I'm not a big fan of the electoral college system, but this article doesn't make me feel better about amending it.
At first glance, next year's Presidential election looks like a blowout. But it might not be. Luckily for the incumbent party, neither George W. Bush nor Dick Cheney will be running; indeed, the election of 2008 will be the first since 1952 without a sitting President or Vice-President on the ballot. At the moment, survey research reflects a generic public preference for a Democratic victory next year. Still, despite everything, there are nearly as many polls showing particular Republicans beating particular Democrats as vice versa. So this election could be another close one. If it is, the winner may turn out to have been chosen not on November 4, 2008, but five months earlier, on June 3rd.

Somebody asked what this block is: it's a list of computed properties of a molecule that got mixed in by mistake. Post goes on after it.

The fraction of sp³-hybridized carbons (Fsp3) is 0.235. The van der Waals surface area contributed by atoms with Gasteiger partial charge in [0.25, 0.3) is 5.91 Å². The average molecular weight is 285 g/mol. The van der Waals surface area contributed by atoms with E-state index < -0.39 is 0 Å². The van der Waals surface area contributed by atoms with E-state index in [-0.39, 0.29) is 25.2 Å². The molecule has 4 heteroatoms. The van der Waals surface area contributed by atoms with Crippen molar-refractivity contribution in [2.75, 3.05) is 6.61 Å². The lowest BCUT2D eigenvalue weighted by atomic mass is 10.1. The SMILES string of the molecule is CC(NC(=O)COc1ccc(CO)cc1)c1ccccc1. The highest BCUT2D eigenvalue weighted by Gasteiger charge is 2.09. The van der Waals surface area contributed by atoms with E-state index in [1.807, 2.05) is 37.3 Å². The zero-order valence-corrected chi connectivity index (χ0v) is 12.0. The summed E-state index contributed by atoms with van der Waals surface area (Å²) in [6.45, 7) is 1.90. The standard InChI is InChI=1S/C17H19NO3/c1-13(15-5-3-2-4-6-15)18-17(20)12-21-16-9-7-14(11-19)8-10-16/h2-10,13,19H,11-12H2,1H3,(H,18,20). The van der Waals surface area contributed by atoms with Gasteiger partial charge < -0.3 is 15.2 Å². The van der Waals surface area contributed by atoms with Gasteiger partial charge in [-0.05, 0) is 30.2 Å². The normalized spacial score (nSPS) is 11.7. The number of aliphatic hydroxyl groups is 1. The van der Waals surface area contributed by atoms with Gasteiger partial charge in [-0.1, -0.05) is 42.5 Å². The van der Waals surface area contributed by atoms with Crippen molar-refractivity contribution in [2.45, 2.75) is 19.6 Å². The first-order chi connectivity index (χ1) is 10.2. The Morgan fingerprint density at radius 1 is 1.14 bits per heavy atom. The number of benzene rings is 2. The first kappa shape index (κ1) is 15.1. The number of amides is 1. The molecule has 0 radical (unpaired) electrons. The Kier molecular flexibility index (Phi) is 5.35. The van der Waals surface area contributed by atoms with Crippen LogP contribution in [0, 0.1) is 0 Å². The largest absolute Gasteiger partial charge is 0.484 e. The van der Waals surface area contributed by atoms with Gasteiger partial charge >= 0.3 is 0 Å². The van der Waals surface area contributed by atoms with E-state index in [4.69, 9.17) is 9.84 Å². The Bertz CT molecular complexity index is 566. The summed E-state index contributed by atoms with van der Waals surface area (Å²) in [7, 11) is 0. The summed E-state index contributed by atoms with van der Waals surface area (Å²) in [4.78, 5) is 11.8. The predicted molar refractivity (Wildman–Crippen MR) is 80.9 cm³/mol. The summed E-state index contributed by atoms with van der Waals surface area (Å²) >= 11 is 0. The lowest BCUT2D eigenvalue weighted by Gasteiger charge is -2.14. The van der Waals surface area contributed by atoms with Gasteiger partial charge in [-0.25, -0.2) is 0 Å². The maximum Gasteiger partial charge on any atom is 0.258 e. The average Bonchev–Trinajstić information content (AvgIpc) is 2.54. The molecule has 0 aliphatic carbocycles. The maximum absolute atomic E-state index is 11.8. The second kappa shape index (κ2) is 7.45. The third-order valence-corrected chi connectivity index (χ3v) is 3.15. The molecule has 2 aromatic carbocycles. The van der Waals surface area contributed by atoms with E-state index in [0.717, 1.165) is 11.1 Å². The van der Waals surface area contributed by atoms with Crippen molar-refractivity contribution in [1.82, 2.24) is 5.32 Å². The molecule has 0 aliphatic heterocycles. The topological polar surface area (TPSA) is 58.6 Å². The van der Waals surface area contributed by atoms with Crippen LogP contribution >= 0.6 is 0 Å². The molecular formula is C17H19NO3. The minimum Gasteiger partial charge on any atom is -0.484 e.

Two weeks ago, one of the most important Republican lawyers in Sacramento quietly filed a ballot initiative that would end the practice of granting all fifty-five of California's electoral votes to the statewide winner. Instead, it would award two of them to the statewide winner and the rest, one by one, to the winner in each congressional district. Nineteen of the fifty-three districts are represented by Republicans, but Bush carried twenty-two districts in 2004. The bottom line is that the initiative, if passed, would spot the Republican ticket something in the neighborhood of twenty electoral votes-votes that it wouldn't get under the rules prevailing in every other sizable state in the Union.
If you haven't seen it already, take a look at the video "Hacking Democracy". (h/t Todd for link)